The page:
Putting a lock on prison costs
Although “three strikes and you’re out” has fast become the battle cry of a crime-weary public, few of its supporters acknowledge the fact that the policy will likely translate into longer sentences, frequent overcrowding and skyrocketing costs for local governments. Privatizing correctional facilities offers opportunities for localities to reduce costs by allowing the negotiation of maintenance contracts and the flexibility to improve operations. It may also offer alternative financing mechanisms, thereby freeing up scarce government resources.
The national inmate population stands at one million, and experts predict it will double in the near future, with an associated cost of $40 billion for more cells. Operating and capital expenses for prisons and jails now total over $31 billion annually.
Overcrowding in state prisons, in particular, results in additional burdens for county jails. In addition to housing a mixture of inmate classifications, county jails must hold “paper readies” – those inmates who have been through the courts and are waiting for delivery to state prisons – for longer periods of time. State reimbursements paid to counties holding these inmates often do not cover associated costs, especially when special needs, such as additional medical and mental health services, are required.
Despite the 1994 Crime Bill’s projected $7.9 billion for new prisons, only a portion of new state prison construction will be funded. The appropriation does not include operational costs of these new facilities, nor does it fund construction of local jails.
Among the alternatives to bond issues and other forms of traditional financing is multi-year leasing, which is being used in New York City. For example, New York rents 400 prison beds, when capacity is available, to the U.S. Marshals Service as a revenue source. “This suggests an opportunity for financing new facilities through lease arrangements,” says John Shanahan, president of Mark Correctional Systems, Maywood, N.J.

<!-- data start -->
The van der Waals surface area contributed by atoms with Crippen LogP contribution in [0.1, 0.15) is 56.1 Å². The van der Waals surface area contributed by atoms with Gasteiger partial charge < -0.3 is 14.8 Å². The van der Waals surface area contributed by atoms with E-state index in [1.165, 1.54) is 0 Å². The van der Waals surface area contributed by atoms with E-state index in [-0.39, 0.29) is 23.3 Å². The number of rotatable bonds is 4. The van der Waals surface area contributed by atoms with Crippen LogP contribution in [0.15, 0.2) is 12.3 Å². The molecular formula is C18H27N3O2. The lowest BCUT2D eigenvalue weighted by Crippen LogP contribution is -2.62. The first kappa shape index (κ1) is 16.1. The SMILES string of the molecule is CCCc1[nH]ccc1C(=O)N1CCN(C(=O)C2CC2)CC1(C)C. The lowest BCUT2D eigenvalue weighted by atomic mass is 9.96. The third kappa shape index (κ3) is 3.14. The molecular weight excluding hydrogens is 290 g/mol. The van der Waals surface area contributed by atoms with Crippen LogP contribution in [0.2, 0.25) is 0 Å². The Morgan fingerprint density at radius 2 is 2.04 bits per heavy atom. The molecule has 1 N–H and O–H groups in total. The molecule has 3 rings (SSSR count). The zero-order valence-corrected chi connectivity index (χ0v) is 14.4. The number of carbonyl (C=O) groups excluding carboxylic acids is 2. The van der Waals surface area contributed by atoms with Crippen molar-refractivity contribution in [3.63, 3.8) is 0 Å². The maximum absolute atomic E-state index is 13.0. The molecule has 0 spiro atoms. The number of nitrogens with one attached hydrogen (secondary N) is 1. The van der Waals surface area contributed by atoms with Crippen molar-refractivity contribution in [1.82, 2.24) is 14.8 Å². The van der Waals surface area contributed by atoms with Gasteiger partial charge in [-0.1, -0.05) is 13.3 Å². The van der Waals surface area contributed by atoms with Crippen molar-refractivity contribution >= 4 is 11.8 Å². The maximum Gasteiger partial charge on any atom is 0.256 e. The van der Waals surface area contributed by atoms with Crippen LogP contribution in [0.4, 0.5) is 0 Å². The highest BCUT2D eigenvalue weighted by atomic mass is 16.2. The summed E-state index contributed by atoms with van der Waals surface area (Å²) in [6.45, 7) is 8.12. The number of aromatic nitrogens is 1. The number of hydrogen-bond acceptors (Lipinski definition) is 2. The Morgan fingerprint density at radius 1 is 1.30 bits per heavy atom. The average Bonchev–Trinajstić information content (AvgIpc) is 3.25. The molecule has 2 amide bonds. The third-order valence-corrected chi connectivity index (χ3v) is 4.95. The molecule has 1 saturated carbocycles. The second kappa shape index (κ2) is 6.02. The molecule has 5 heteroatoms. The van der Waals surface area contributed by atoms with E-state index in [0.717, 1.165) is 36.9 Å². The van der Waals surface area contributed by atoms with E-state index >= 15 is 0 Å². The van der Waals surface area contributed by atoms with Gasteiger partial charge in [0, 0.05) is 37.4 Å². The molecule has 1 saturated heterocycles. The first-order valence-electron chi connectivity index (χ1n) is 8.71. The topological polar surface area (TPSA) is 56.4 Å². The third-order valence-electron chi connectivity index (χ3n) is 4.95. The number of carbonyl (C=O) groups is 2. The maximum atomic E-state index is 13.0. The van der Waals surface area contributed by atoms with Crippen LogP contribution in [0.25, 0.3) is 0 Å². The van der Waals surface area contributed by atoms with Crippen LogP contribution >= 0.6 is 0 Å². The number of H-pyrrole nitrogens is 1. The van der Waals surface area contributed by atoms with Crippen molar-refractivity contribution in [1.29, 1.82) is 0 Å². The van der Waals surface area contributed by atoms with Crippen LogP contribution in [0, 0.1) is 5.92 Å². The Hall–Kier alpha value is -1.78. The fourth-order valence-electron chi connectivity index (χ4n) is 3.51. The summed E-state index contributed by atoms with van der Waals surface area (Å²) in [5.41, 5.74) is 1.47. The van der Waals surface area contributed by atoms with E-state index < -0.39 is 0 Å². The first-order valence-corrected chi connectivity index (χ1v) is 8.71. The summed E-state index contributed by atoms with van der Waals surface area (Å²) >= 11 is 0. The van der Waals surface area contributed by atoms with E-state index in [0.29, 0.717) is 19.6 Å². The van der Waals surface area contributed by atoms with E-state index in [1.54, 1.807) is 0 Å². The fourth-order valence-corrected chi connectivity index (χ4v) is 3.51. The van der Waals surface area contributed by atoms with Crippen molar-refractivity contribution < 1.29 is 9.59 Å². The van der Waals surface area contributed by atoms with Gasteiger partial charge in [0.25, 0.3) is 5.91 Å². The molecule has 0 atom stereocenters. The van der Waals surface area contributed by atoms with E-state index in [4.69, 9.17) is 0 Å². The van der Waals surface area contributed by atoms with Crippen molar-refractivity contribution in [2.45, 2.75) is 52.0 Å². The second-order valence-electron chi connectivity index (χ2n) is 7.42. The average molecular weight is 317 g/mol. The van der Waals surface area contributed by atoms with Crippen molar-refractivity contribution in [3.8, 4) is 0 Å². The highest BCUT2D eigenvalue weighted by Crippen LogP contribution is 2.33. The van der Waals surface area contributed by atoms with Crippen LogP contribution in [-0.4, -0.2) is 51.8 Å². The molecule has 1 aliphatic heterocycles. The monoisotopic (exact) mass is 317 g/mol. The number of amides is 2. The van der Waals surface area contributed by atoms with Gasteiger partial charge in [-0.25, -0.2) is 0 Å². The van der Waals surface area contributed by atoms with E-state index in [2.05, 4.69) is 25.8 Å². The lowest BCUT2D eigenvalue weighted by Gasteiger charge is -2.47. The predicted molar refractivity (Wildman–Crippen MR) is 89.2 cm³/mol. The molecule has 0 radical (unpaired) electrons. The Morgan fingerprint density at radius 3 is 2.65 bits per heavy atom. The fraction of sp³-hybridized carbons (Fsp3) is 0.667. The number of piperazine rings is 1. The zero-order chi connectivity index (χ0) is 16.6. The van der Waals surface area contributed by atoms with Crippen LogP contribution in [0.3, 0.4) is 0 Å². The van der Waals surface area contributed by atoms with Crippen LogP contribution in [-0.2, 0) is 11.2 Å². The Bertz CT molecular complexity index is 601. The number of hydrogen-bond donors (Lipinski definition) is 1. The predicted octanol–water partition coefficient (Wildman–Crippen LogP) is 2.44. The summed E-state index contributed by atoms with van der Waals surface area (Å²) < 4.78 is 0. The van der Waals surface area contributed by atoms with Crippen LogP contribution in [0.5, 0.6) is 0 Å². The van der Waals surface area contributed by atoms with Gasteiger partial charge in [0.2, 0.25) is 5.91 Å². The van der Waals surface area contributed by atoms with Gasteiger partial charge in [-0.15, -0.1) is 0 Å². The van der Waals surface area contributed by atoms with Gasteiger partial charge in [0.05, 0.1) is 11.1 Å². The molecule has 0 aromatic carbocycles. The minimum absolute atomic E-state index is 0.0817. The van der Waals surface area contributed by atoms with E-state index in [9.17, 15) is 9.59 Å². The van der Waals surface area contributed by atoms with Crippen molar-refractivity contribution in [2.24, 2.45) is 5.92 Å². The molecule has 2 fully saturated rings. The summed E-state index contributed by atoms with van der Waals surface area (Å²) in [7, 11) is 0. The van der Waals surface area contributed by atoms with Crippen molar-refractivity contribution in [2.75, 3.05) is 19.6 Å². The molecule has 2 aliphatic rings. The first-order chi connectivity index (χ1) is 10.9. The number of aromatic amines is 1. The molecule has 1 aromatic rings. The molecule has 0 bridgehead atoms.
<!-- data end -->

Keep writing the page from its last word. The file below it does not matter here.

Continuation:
Governments allowed to sign multi-year leases with private facility developers would avoid tying up funds in prison construction. “Multi-year lease commitments require agreements between local and state governments, backed by their own commitment to assign inmates to that institution,” says Shanahan.
In the same way that a developer would sign a contract with a hotel chain or real estate management company, promising a 90-percent occupancy rate over 50 years, a corrections developer would contract with a local government to fill jail beds.
Historically, prison/jail cost control has been limited to outsourcing medical care, food services, education and vocational training, but in areas such as Bay County, Fla.; San Diego; San Antonio and Odessa, Texas, municipalities are privatizing the overall operations of their facilities. In San Antonio, for instance, the building housing the privatized Central Texas Parole Violator Facility was formerly the county jail which Paul Bailey, the facility’s administrator, once ran as a county employee.
With the onset of overcrowding in the 1980s, the county issued a bond for a new 2,000-bed county jail. When the new facility opened, the old jail remained vacant for a year.
Wackenhut Corrections Corp., based in Coral Gables, Fla., negotiated with the Texas Department of Criminal Justice to operate the old facility and thereby create a new revenue base for the county. The facility reopened in 1989 after the county funded a $1.4-million renovation of the eight-story high-rise building.
Today it houses more than 600 adults. For the state, it houses female parole violators and male paper readies awaiting transfer, and, for the U.S. Marshals Service, it accommodates pre-trial detainees and individuals involved in cases at the nearby federal courthouse.
According to Bailey, municipalities interested in privatizing operations contracts should:
* Be cost-conscious. They should develop specifications for the contracting company, making it clear how officials expect the facility to be run.
* Appoint a monitor to represent the locality and to work with the contracting company. This liaison should have 24-hour access to the building, inmates, records and staff, says Bailey, and should be capable of developing a sound working relationship with the contractor and operations personnel.